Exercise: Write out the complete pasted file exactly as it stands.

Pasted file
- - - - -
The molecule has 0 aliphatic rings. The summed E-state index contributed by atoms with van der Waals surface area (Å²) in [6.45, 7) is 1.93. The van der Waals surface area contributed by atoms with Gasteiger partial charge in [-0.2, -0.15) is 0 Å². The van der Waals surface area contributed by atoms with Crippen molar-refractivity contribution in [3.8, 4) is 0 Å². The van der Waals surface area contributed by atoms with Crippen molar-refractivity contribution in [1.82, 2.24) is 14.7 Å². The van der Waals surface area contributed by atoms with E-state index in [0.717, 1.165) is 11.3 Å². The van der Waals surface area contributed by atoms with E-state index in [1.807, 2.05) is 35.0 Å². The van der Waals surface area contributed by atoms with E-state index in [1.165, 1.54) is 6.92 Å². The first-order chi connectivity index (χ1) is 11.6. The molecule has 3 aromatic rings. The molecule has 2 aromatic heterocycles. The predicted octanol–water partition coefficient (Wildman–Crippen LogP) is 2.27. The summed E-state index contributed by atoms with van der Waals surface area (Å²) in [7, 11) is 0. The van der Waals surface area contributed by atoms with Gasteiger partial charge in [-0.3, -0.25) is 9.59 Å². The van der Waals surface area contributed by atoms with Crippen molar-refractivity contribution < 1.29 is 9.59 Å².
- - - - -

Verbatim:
The molecule has 0 aliphatic rings. The summed E-state index contributed by atoms with van der Waals surface area (Å²) in [6.45, 7) is 1.93. The van der Waals surface area contributed by atoms with Gasteiger partial charge in [-0.2, -0.15) is 0 Å². The van der Waals surface area contributed by atoms with Crippen molar-refractivity contribution in [3.8, 4) is 0 Å². The van der Waals surface area contributed by atoms with Crippen molar-refractivity contribution in [1.82, 2.24) is 14.7 Å². The van der Waals surface area contributed by atoms with E-state index in [0.717, 1.165) is 11.3 Å². The van der Waals surface area contributed by atoms with E-state index in [1.807, 2.05) is 35.0 Å². The van der Waals surface area contributed by atoms with E-state index in [1.165, 1.54) is 6.92 Å². The first-order chi connectivity index (χ1) is 11.6. The molecule has 3 aromatic rings. The molecule has 2 aromatic heterocycles. The predicted octanol–water partition coefficient (Wildman–Crippen LogP) is 2.27. The summed E-state index contributed by atoms with van der Waals surface area (Å²) in [7, 11) is 0. The van der Waals surface area contributed by atoms with Gasteiger partial charge in [-0.3, -0.25) is 9.59 Å². The van der Waals surface area contributed by atoms with Crippen molar-refractivity contribution < 1.29 is 9.59 Å².